The best way to know the self is feeling oneself at the moments of reckoning. The feeling of being alone, just with your senses, may lead you to think more consciously. More and more of such moments may sensitize ‘you towards you’, towards others. We become regular with introspection and retrospection. We get ‘the’ gradual connect to the higher self we may name Spirituality or God or just a Humane Conscious. We tend to get a rhythm again in life. We need to learn the art of being lonely in crowd while being part of the crowd. A multitude of loneliness in mosaic of relations! One needs to feel it severally, with conscience, before making it a way of life. One needs to live several such lonely moments. One needs to live severallyalone.

Tuesday 21 August 2012


Another 15th August passed, marking 65 years this year to the moment when a nation had triumphed. What has followed the legacy since then has been both, a boon and bane. It is not pessimism but a reality to write here that the recent three-four years have given an upper hand to the ‘bane’ elements.

So there was much noise and less music. So there was much rubbish and less content. So there were proclamations and empty promises splashed all across once again – from full page advertisements in newspapers and extended-length clips on television to the every nook and corner of lanes and streets – from ruling and opponent mouthpieces to the industrial outfits to the wannabe politicos.

Welcome to the present reincarnation of the India’s Independence Day – differently seen by the political class than what the Indian populace perceives about it. And midst all this, come two routine events – presidential address to the nation on the eve of the Independence Day and prime-ministerial speech on the Independence Day.


I should say the language and style of Pranab’s speech was far more scholarly than Manmohan’s but when it comes to the relevance of the content, both were in the same league, all was like making castle in the air.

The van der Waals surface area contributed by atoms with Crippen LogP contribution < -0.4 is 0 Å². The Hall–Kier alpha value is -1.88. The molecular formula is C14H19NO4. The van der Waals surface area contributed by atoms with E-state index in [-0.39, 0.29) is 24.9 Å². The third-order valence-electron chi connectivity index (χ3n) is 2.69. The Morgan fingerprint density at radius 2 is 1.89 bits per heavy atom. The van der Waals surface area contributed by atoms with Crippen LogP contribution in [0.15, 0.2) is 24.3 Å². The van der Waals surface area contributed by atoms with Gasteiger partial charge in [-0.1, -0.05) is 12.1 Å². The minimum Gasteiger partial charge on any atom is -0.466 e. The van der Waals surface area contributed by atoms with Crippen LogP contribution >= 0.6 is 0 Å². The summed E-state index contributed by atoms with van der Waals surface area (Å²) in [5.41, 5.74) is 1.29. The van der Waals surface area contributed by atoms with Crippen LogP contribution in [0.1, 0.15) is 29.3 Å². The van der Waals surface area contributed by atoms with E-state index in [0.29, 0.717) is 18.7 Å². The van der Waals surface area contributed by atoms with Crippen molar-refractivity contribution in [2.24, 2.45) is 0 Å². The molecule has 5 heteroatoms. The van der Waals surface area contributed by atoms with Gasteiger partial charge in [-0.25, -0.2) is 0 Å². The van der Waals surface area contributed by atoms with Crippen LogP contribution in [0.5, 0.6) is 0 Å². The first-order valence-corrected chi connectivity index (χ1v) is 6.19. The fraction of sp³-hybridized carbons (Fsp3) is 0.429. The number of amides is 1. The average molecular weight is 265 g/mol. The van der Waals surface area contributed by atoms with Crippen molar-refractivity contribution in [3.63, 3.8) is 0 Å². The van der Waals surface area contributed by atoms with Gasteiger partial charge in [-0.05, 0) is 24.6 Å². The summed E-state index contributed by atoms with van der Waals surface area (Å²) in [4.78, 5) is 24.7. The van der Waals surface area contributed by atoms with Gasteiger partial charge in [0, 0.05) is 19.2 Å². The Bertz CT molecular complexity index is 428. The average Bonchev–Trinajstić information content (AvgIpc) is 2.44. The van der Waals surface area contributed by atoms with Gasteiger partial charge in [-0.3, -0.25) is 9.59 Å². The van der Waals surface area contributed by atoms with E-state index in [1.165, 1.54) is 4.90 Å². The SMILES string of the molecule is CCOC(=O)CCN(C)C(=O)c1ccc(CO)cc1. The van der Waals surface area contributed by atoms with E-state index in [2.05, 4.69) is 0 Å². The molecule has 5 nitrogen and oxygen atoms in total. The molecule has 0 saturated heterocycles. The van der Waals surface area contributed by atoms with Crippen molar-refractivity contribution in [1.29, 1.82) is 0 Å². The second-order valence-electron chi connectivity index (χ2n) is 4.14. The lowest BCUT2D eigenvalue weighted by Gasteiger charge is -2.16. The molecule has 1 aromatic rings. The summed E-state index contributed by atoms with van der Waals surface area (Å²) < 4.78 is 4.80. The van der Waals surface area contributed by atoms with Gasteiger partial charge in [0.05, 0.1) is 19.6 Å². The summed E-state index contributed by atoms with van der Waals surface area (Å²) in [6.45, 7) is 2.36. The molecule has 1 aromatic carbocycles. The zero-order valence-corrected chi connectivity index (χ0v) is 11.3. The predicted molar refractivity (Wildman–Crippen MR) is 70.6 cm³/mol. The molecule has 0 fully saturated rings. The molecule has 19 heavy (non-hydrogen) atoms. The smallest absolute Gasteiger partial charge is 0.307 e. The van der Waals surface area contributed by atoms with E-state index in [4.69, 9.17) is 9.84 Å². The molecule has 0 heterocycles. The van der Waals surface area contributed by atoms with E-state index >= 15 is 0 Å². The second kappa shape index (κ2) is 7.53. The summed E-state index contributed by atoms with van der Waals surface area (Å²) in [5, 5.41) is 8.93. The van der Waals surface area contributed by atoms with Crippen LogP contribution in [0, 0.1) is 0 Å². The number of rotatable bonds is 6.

No one can say when the politicians would stop making larger than life speeches when they seldom look instilling confidence even in one needy life. Except style, Pranab had no particular content in his speech in the context of the stark reality of the day. Except on few parameters, the speech was more like touching all the pointers briefly to complete the quorum and so can be left at bay comfortably. But why to complain about that when it has become a tradition rarely broken. After all, he cannot be expected to be a Rajendra Prasad, or a Sarvepalli Radhakrishnan, or an A P J Abdul Kalam.

Among other routine stuff enwrapped well in personal and historical anecdotes, he chose to lecture us on sanctity of the democratic institutions devoting a significant portion of his speech. He looked to point to this that we, the Indians, need to have trust in our leaders (the political class he belongs to?) and the ‘affiliated’ institutions.

Now don’t we know India’s democratic institutions have become, even if temporarily, synonymous with its corrupt leaders mingled across the party line. What else can be a more scathing proof than leaders like Shivpal Yadav advising bureaucracy that ‘if they work, they can steal a little’.  Shivpal Yadav is Public Works Department minister of Uttar Pradesh and brother of Mulayam Singh Yadav, who is proving lifeline of the United Progressive Alliance government these days.

When politicians charged with murder, rape, loot, scam worth thousands of crores go scot free, it is foolish to expect any action would be taken against the likes of Shivpal Yadav. And Indian polity is crammed with multitude of politicians of similar hue, be it BJD in Odisha, BJP and Congress in various states, TMC in West Bengal, SP and BSP in Uttar Prafdesh, AIADMK and DMK in Tamil Nadu, TDP in Andhra Pradesh, Left Front in West Bengal, Kerala and Tripura. Corruption and authoritarian nature have become endemic among the ranks of all the political parties. See Mamata Banarjee’s antics (read acts of intolerance on even mild criticism).

Pranab’s intellectual speech looks hollow in the context of this stark reality for it does only lip-service to the most vital issue of the day – political and bureaucratic corruption. It doesn’t even mention the growing political intolerance.